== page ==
Spam-blocking and filtering technology has improved, but everyone who
uses emails still deals with spam on one level or another.
The main difference the spam of today and the spam of the past is the fact
that customers increasingly apply the word to unwanted emails, whether
or not those emails are technically spam.
Determining which emails have to
The CAN- SPAM Act of 2003 applies to commercial email messages, which
the law distinguishes from transactional or relationship messages.
In general , the CAN-SPAM Act defines the two separate kinds of email
messages as follows:
- A commercial email – Its basically an email containing an advertisement,
promotion, or content from a business’s website.
- A Transactional or Relationship email- Its basically anything other than a
Collecting email address legally
The CAN-SPAM Act makes certain types of email address collection illegal and
requires permission from your email list subscribers before you send certain
types of content.
Here are some best practices for steering clear of potentially permissionless
- Never purchase an email list from a company that allows you to keep the email
addresses as a data file.
- Never collect email addresses from websites and other online directories.
- Don’t use an email address collection service.
- Don’t borrow an email list from another business and send email to that
business’s email list.
- Don’t rent an email list unless you’re certain that the list rental company’s
practices are legally compliant.
Including required content in your e-
The CAN-SPAM Act requires you to include certain content in your emails.
Include the following in your e-mails to stay CAN-SPAM complaint:
- Provide a way for your subscribers to opt out of receiving future emails.
- Make sure that your email includes your physical address.
- Make sure that your email header information clearly identifies your business
and doesn’t mislead your audience in any way.
- Make sure that your email’s subject line isn’t misleading.
- Make sure that your email clearly states that the email is a solicitation.
- Make sure that your email complies with any applicable guidelines for sexually
Asking for permission
Deciding on a permission level
When formulating your permission strategy, put yourself in the prospective
subscriber’s shoes so that you can assess the level of permission necessary to
meet individual expectations.
Level 1: Implied Permission
Implied permission happens when someone shares her email address with
you in the course of normal business communications. The transaction implies
that the purpose of giving you the email address is to receive emails from you
Level 2: Explicit Permission
Explicit permission happens when you include text or language disclosing how you plan to use the prospective
subscriber’s email address.
Explicit permission doesn’t have to be a lengthy or complicated process, but the benefits of obtaining explicit
permission are worth having a straightforward process.
Here are some examples of explicit permission that you can adapt to your own subscriber situations:
1. Verbal- when someone shares his email address by handing you a business card or dictates an email address
to you during a phone conversation, you could query.
Is it alright if I send you my weekly event invitation e-mail?
2. Written – If a prospective subscriber sends a single email to you and you want to add him to your email list,
you could reply to the email and ask.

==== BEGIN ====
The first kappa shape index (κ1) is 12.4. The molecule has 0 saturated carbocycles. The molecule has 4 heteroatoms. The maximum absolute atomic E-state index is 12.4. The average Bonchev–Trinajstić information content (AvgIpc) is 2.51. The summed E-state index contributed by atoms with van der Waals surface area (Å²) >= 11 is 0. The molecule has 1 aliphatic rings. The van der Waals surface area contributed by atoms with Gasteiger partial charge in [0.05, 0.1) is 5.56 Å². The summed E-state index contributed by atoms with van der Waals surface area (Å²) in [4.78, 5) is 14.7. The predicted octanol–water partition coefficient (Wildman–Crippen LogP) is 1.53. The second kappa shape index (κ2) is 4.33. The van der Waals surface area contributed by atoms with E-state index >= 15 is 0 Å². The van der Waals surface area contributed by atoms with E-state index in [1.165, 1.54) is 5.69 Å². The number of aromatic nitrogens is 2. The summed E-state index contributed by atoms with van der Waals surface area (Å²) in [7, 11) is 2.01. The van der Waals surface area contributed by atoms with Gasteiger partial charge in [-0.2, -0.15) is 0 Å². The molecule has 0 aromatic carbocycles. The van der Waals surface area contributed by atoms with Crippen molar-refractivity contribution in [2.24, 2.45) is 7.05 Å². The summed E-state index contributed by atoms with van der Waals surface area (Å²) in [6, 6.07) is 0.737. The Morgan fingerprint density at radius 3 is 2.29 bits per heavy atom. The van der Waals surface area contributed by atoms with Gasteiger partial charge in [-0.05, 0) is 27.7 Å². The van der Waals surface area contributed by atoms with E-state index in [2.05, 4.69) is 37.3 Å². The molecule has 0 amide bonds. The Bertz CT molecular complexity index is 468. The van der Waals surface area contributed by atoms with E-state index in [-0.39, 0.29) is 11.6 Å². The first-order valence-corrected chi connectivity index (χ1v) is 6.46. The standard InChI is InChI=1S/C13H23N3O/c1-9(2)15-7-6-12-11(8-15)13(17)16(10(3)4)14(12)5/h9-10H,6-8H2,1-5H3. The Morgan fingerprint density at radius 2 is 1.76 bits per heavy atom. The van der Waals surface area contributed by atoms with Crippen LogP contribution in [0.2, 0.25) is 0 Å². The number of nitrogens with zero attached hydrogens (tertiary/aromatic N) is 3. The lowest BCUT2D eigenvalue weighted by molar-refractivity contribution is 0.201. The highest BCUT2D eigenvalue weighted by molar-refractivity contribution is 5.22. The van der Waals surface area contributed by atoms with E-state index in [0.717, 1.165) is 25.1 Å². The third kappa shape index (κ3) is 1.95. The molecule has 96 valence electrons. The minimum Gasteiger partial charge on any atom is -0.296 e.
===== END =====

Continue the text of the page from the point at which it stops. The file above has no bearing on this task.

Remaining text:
By the way, may I add your email address to my list so that you can receive my monthly e-newsletter?
3. Physical – some subscribers physically add their e-mail address to a guest book or sign up via a paper form.
If you have such an arrangement , you could post a professional- looking plaque or sign next to the guest book
or sign up form that states.
Thank you for giving us permission to send you our weekly e-coupons by signing our guest book. We promise
never to share your email address with anyone otside the company without your permission.
Level 3: Confirmed permission
Confirmed permission happens when someone implicitly or explicitly
subscribes to your email list, and you respond to the subscriber with an email
requiring the subscriber to confirm his interest by reading your intended
usage and then clicking a confirmation link.
Inheriting a list
Sometimes, you might find yourself in possession of an email list with
questionable – or even – permission.
This often happens when you obtained your list in one of the following
- You purchased an existing business and inherited an e-mail list without
knowing the source of the email addresses on the list.
- Your list contains email addresses collected over a long time period, and
you can’t identify each type of associated permission.
- You purchased a list or built your list with low permission standards
Follow these steps to determine the permission status of an inherited list
with questionable permission:
1. Sort your list by source
2. Sort your list by date; discard any addresses belonging to customers who
haven’t made a purchase in over a year.
3. Check your list visually; discard any addresses that begin with ambiguous
names or that are part of a distribution list.
4. Sort the rest of your list by category
5. Confirm permission to send email.
You can minimize your spam
complaints over time by doing the
Say thanks- Send a welcome e-mail immediately after the subscriber joins
Send email reminders- insert a paragraph of text at the top of every email
reminding the recipient how you obtained his email address.
Keep your email frequency in line with your email content and your email
list subscribers’ expectations.
Reinforce branding- include your logo and colors on your sign-up form
and make sure that future emails match your brand.